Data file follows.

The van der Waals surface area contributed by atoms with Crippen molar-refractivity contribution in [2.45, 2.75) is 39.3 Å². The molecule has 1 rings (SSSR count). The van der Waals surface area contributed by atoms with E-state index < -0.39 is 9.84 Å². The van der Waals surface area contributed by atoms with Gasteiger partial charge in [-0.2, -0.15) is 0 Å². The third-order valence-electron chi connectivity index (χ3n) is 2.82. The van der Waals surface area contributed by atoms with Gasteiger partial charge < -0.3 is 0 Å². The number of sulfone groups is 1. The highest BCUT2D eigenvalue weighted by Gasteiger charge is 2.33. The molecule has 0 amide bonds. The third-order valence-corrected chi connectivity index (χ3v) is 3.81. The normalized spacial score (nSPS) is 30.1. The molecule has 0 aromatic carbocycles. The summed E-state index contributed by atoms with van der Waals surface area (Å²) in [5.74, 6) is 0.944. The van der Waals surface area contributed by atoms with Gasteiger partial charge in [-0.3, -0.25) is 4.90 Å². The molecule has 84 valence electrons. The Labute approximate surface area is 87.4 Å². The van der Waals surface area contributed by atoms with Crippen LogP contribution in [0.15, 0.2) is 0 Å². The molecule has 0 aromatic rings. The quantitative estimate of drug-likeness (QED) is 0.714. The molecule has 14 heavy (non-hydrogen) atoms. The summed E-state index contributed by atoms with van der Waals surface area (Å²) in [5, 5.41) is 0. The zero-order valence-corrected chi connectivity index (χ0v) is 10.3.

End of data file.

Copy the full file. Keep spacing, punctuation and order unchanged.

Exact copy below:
The van der Waals surface area contributed by atoms with Crippen molar-refractivity contribution in [2.45, 2.75) is 39.3 Å². The molecule has 1 rings (SSSR count). The van der Waals surface area contributed by atoms with E-state index < -0.39 is 9.84 Å². The van der Waals surface area contributed by atoms with Gasteiger partial charge in [-0.2, -0.15) is 0 Å². The third-order valence-electron chi connectivity index (χ3n) is 2.82. The van der Waals surface area contributed by atoms with Gasteiger partial charge < -0.3 is 0 Å². The number of sulfone groups is 1. The highest BCUT2D eigenvalue weighted by Gasteiger charge is 2.33. The molecule has 0 amide bonds. The third-order valence-corrected chi connectivity index (χ3v) is 3.81. The normalized spacial score (nSPS) is 30.1. The molecule has 0 aromatic carbocycles. The summed E-state index contributed by atoms with van der Waals surface area (Å²) in [5.74, 6) is 0.944. The van der Waals surface area contributed by atoms with Gasteiger partial charge in [-0.3, -0.25) is 4.90 Å². The molecule has 84 valence electrons. The Labute approximate surface area is 87.4 Å². The van der Waals surface area contributed by atoms with Crippen LogP contribution in [0.15, 0.2) is 0 Å². The molecule has 0 aromatic rings. The quantitative estimate of drug-likeness (QED) is 0.714. The molecule has 14 heavy (non-hydrogen) atoms. The summed E-state index contributed by atoms with van der Waals surface area (Å²) in [5, 5.41) is 0. The zero-order valence-corrected chi connectivity index (χ0v) is 10.3.